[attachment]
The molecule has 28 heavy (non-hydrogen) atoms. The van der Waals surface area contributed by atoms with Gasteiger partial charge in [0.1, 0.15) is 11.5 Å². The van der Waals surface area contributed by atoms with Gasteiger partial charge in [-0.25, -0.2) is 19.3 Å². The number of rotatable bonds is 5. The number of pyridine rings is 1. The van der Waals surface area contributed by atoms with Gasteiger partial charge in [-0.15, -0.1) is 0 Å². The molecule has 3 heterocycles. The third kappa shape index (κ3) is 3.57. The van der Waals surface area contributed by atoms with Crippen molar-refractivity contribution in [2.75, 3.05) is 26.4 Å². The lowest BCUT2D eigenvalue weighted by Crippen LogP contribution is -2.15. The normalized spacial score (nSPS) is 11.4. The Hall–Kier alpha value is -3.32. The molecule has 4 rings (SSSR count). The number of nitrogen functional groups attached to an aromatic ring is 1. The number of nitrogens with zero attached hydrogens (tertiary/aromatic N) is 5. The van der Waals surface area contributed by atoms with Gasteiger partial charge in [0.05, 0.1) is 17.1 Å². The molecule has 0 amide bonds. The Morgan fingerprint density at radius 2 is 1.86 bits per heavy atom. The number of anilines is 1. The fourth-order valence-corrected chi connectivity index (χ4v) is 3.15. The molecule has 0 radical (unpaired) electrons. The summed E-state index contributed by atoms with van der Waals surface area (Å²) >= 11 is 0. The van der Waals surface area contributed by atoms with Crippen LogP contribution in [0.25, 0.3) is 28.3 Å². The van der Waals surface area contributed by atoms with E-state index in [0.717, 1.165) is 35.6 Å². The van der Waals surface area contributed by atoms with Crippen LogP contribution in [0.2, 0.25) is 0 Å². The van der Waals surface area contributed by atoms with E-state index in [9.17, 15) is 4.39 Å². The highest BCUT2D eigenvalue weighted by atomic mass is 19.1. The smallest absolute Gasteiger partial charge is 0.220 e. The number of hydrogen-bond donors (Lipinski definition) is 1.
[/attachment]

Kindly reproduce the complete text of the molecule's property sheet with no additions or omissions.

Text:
The molecule has 28 heavy (non-hydrogen) atoms. The van der Waals surface area contributed by atoms with Gasteiger partial charge in [0.1, 0.15) is 11.5 Å². The van der Waals surface area contributed by atoms with Gasteiger partial charge in [-0.25, -0.2) is 19.3 Å². The number of rotatable bonds is 5. The number of pyridine rings is 1. The van der Waals surface area contributed by atoms with Gasteiger partial charge in [-0.15, -0.1) is 0 Å². The molecule has 3 heterocycles. The third kappa shape index (κ3) is 3.57. The van der Waals surface area contributed by atoms with Crippen molar-refractivity contribution in [2.75, 3.05) is 26.4 Å². The lowest BCUT2D eigenvalue weighted by Crippen LogP contribution is -2.15. The normalized spacial score (nSPS) is 11.4. The Hall–Kier alpha value is -3.32. The molecule has 4 rings (SSSR count). The number of nitrogen functional groups attached to an aromatic ring is 1. The number of nitrogens with zero attached hydrogens (tertiary/aromatic N) is 5. The van der Waals surface area contributed by atoms with Gasteiger partial charge in [0.05, 0.1) is 17.1 Å². The molecule has 0 amide bonds. The Morgan fingerprint density at radius 2 is 1.86 bits per heavy atom. The number of anilines is 1. The fourth-order valence-corrected chi connectivity index (χ4v) is 3.15. The molecule has 0 radical (unpaired) electrons. The summed E-state index contributed by atoms with van der Waals surface area (Å²) >= 11 is 0. The van der Waals surface area contributed by atoms with Crippen LogP contribution in [0.25, 0.3) is 28.3 Å². The van der Waals surface area contributed by atoms with E-state index in [0.717, 1.165) is 35.6 Å². The van der Waals surface area contributed by atoms with Crippen LogP contribution in [0.2, 0.25) is 0 Å². The van der Waals surface area contributed by atoms with E-state index in [9.17, 15) is 4.39 Å². The highest BCUT2D eigenvalue weighted by atomic mass is 19.1. The smallest absolute Gasteiger partial charge is 0.220 e. The number of hydrogen-bond donors (Lipinski definition) is 1.